The High Holidays are on our doorstep, coming in early on our common calendar this year. Once again Jewish communities around the world are wondering how to celebrate them without putting the lives of their members at risk. We had hoped for a return to what we might call the “before Covid era”, but it is certain now that this is not going to happen, and masks, outdoor services where possible, social distancing and services on Zoom for those that agree to do it that way, are once more on the agenda. To most of us this is a huge disappointment.
Antisemitism is on the rise in many countries, voicing some of the vilest expressions of hatred in order to single out Jewish people and marginalize them in a world that could have been united in fighting a common enemy: a very contagious virus.
None of this will prevent us from celebrating these days that mark the creation of the world, a creation that God has called “tov”, good. Once we gather whether it be on Zoom or in person, our minds and hearts will be fully attuned to our meaningful liturgy, to the repair of our souls, to the very strong sense of community that we feel.
Covid seems to be here to stay and, in a way, it has almost become familiar to us. The extraordinary progress made by science that has rapidly provided us with vaccines allows us to regain confidence in our future.
Climate change and its terrible forbearing symptoms of devastating floods and fires in so many places are on all our minds now and will probably push the anxiety generated by Covid into the background.
The environmental crisis is not a new subject as Covid was 18 months ago. We have known about this for more than two decades. Indeed our annual conference in Sidney in 2007 was on this very topic. Our member organizations in Australia and New Zeeland have been on the forefront of this issue, alerting us to this continuously. The ICCJ executive board published a statement on the Global Ecological crisis in the summer of 2019, exactly two years ago, and many of our member organizations are dedicating webinars to this subject. Nothing new then, except perhaps that this year we have come to realize the extreme urgency of the danger incurred by our planet. It is happening now and to us, not to the next generation, not in some far away and unknown land.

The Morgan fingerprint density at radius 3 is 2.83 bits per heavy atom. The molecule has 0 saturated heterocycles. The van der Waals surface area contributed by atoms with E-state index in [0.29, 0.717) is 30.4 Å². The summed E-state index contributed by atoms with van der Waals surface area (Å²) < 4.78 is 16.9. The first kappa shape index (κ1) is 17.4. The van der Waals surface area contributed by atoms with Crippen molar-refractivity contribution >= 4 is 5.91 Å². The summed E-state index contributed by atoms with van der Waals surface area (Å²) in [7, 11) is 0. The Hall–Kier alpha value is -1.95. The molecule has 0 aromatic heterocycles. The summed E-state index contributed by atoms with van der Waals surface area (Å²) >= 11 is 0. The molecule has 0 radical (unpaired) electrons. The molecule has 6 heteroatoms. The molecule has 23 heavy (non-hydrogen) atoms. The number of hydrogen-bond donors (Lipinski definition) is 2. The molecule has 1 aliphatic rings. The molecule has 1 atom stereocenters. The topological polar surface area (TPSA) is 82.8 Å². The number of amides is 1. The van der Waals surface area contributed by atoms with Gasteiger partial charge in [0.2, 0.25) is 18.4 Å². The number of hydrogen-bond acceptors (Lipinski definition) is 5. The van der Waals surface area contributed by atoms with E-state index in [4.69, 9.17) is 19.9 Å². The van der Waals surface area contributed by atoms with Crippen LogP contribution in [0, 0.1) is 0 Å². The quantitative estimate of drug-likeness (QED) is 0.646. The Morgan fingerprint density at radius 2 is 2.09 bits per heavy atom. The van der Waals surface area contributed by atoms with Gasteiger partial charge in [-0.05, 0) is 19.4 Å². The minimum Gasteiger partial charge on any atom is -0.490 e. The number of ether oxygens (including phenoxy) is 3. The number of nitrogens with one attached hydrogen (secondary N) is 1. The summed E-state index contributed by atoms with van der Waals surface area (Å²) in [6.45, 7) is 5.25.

I have mentioned above that it is Covid that has made us realize in a deeper way than ever before the interrelatedness of humanity. The environmental catastrophe which confronts us all has made this awareness even more acute. It might become a reality which surpasses Covid in horror. We know that we can and must act on this, that only our actions will stop the worst scenario from becoming reality, and that meanwhile we are witnessing devastation taking place on a planetary scale.
Our planet is entrusted to our care, and we are careless.
On Yom Kippur, we collectively and individually examine our behavior and atone for our wrongdoings. I must admit that I am often thrown off by the list of sins that we confess to, there are so many things on it that I would never do. Well perhaps, not knowingly do, but unwittingly?
Have I ever understood what unwittingly really means?
Sinning unwittingly takes on a new meaning when thinking about the environment, increasing my awareness of my habits, many unintentional or simply careless, and yet with long term consequences. In this like in so many other things, we, humans, are creatures of habit and old habits die hard.
I guess my point is that I will no longer be able to consider these sinful habits as unintentional or unwitting, to plead not guilty, because I have come to realize inescapably that the consequences of my behavior will severely impact my life and the lives of the coming generations.
If Covid has demonstrated the interrelatedness of humanity, climate change proves our human interrelatedness with nature. I am not sure I was really conscious of that before.
I have no doubt that in many synagogues around the world this theme will be addressed during the High Holidays. I hope that for most of us it will be an awakening to its extreme urgency. We must no longer comfort ourselves with denial in the face of reality, but rather ask ourselves what we can and must do as individuals, as communities and as partners in dialogue. The High Holidays bring us beautiful prayers that restore and repair the soul after we have gone through the necessary soul-searching process. I cannot help but think that this process is exactly what we need right now. We will celebrate the Creation of the world with fervor, a world that is good and entrusted in our care. We will question our behavior with keenness and sincerity, and we will decide in an attentive and caring way to amend our habits. Hope for the future resides in reversing the irreversible: the liturgy of the High Holidays conveys that this is entirely possible. What could be more appropriate than to do that?
May the coming year of 5782 be one of blessings for all humanity!